Methane capture churns cheesemaking operation
A short trip across the German border into Austria, again at the foothills of the Alps, we visited dairy farmers and cheesemakers Toni and Martha Fahringer.
Like so many farm dwellings in rural Germany and Austria, their house, cheese factory and cattle were all under one roof, albeit a very large roof.
When renovating their cow shed two years ago, they decided to install a biogas unit to supply the heat requirements for the cheesemaking process.
There are several different types of cheese produced by the Fahringer's, in total amounting to a yearly production of 8,000kg.
All the cheese is produced from milk from their own cow herd. In total, 35 Simmental cows yield 6,000 litres of milk each a year. They are fed on hay cut three times a year from the farm's 25ha down in the valley.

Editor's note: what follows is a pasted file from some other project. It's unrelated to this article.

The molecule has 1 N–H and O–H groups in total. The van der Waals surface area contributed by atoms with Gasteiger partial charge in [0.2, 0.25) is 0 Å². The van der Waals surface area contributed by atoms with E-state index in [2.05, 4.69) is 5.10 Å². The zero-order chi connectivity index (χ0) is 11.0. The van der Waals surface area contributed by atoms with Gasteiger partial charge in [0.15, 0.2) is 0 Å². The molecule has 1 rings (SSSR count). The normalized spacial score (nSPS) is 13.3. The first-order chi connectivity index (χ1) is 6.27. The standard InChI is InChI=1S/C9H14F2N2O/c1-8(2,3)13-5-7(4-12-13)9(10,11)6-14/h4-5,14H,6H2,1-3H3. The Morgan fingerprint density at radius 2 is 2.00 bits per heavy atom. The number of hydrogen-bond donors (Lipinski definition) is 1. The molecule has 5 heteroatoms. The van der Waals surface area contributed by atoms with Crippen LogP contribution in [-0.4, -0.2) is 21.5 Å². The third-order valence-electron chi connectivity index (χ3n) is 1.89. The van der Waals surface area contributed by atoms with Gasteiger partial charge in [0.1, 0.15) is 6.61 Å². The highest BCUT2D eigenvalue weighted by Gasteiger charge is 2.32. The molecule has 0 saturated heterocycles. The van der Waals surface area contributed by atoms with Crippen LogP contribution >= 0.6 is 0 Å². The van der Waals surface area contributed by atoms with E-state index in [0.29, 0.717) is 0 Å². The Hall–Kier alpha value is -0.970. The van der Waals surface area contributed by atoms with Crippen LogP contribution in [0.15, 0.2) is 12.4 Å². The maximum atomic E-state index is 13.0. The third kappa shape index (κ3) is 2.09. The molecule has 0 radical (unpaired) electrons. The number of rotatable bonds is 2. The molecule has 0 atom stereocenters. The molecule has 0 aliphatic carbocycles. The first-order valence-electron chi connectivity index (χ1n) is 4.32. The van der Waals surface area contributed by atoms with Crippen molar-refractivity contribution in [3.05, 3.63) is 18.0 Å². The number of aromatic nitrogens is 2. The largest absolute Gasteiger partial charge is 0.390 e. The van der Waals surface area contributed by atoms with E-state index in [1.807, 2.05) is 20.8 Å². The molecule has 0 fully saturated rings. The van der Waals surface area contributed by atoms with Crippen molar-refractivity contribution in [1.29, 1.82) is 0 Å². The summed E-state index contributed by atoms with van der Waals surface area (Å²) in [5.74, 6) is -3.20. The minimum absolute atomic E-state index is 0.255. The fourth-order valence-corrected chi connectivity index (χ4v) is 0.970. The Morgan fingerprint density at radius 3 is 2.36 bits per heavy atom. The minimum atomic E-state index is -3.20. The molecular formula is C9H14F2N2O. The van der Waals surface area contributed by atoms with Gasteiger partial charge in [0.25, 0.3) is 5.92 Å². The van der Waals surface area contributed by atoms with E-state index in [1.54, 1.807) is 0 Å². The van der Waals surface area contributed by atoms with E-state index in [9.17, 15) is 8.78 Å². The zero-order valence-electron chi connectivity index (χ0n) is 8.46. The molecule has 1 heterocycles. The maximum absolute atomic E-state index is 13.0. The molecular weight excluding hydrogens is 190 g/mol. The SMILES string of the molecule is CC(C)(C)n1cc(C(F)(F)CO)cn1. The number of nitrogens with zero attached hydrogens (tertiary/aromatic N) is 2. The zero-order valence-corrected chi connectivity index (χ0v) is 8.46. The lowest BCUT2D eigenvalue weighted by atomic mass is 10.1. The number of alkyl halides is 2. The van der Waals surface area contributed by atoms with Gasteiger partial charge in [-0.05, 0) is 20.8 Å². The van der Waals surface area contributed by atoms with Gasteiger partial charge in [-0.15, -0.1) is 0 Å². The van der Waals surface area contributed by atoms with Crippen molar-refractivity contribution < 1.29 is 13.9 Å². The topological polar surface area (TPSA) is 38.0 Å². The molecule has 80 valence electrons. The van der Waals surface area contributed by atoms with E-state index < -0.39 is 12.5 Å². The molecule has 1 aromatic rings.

The family also has 35ha on the slopes of the Alps, where in spring and summer the cows graze these pastures. It is the grasses and herbs from these slopes that gives the milk and cheeses their distinctive flavours.
Despite having four stomachs, cows cannot digest grass completely efficiently. It is this undigested part of their feed that breaks down even further in the anaerobic digester to produce methane gas.
At the dirty end of the anaerobic digestion process, an enclosed shuttered concrete slurry tank provides the environment that is required to produce and capture methane gas.